Rifaat al-Assad, 78, who commanded Syria’s notorious internal security forces in the 1970s and early 1980s, had been charged in June with corruption for allegedly receiving embezzled public funds and tax fraud.
In the probe, investigators estimated that he and his family amassed 90 million euros ($100 million) worth of real estate in France, mainly through companies registered in Luxembourg, between 1984 and 1988.
According to Sherpa, an activist group that represents victims of financial crime and lodged complaints against him in 2013 and 2014, Rifaat al-Assad’s fortune was stolen during his time at the heart of Syrian regime.
In 1984 he was forced into exile for trying to overthrow his older brother, the late Syrian dictator Hafez al-Assad.
The Assad family claims his fortune was the result of gifts from wealthy Saudi supporters, including former king Abdullah, with whom he shared a love of horse-racing.
French authorities have said he has only produced proof of one donation for $10 million in 1984.
Former Syrian foreign minister Abdel Halim Khaddam, who also resides in France, told investigators that same year Hafez al-Assad had given his brother some $300 million in order to get rid of him.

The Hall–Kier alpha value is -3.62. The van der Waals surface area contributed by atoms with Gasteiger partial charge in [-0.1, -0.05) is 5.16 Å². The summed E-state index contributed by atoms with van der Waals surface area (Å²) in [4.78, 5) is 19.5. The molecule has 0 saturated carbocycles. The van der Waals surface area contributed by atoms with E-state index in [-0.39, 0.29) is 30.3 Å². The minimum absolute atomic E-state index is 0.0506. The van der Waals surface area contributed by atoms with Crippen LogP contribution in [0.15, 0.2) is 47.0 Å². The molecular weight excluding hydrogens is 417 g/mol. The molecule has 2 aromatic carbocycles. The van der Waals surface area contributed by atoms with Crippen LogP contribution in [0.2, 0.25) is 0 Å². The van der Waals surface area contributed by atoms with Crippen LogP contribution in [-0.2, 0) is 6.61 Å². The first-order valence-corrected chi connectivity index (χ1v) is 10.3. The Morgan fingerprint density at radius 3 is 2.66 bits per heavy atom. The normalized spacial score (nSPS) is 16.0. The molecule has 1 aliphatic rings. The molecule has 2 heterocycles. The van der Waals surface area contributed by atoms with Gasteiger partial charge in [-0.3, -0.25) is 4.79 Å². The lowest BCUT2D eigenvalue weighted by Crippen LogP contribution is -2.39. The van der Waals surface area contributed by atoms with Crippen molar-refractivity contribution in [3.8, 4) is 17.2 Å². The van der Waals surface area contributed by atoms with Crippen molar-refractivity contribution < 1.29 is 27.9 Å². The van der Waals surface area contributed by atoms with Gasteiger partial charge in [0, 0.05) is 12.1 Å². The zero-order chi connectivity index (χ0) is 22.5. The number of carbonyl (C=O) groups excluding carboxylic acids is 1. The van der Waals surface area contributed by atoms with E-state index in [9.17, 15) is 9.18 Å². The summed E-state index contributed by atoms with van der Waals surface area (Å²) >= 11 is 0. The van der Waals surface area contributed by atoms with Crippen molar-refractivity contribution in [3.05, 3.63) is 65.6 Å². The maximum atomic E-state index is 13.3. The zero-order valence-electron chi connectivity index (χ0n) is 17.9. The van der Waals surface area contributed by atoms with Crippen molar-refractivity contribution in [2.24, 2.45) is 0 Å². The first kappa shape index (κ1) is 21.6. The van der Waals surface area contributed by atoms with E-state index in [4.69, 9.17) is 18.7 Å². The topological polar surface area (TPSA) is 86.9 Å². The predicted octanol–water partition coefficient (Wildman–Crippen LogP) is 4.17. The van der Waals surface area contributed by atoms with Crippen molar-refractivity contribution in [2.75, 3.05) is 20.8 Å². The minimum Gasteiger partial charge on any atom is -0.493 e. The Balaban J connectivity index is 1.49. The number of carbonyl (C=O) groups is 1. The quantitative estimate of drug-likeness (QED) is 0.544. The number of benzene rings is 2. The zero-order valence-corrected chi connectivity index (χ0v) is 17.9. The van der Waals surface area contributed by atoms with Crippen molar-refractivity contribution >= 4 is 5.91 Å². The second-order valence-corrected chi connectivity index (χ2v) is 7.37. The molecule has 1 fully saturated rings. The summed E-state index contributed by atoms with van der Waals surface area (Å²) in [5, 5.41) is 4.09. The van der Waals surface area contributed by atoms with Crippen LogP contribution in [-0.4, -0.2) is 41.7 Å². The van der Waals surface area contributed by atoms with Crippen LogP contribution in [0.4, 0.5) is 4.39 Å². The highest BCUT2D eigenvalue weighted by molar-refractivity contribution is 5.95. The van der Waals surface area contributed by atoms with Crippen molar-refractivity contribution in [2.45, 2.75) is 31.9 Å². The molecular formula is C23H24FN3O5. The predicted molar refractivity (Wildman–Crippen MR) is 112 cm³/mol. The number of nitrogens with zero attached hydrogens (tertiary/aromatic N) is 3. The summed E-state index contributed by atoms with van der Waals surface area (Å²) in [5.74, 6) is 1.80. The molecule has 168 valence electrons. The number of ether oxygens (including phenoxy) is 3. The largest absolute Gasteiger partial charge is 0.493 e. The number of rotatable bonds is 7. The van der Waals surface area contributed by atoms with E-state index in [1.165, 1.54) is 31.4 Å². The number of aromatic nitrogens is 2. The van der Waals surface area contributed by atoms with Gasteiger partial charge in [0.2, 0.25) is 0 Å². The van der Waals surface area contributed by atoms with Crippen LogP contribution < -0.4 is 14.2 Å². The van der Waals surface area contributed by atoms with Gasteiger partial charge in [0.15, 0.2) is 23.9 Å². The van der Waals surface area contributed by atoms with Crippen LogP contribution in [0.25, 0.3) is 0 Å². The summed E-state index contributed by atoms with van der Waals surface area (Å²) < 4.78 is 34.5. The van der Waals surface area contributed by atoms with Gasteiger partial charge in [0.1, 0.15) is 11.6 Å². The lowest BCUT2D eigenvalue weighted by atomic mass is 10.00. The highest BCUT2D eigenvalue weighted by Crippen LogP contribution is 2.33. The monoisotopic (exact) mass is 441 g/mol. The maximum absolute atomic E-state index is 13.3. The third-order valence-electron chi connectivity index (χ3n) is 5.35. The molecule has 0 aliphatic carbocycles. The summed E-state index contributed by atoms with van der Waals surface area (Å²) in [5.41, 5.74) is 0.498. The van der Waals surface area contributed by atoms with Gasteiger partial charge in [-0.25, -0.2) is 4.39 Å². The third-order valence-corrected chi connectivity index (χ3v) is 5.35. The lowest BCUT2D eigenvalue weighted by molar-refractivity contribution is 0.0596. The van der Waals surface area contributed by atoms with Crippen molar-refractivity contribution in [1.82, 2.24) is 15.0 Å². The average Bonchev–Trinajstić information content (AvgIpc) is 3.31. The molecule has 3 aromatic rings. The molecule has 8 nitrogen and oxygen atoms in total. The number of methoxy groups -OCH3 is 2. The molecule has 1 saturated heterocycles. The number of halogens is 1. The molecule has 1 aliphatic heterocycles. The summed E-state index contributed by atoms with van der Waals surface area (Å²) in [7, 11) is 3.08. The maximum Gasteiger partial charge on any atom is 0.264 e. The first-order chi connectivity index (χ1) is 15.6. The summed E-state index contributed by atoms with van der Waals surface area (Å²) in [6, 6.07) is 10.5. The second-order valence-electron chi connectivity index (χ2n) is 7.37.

Of that, $100 million was in the form of a loan from the Libyan government, a source close to the probe told AFP.
Rifaat al-Assad’s lawyers have said the “false accusations” against their client come from longtime political opponents.
On July 8 a French judge ordered the seizure of the properties out of concern that they could be sold, preventing their confiscation if he ends up being convicted, the source close to the case told AFP.
The long list of properties ordered to be seized included a horse stud farm in the Paris region worth an estimated seven million euros, two mansions and several other properties in the French capital and a suite of offices in Lyon, estimated at 12.3 million euros, the source said.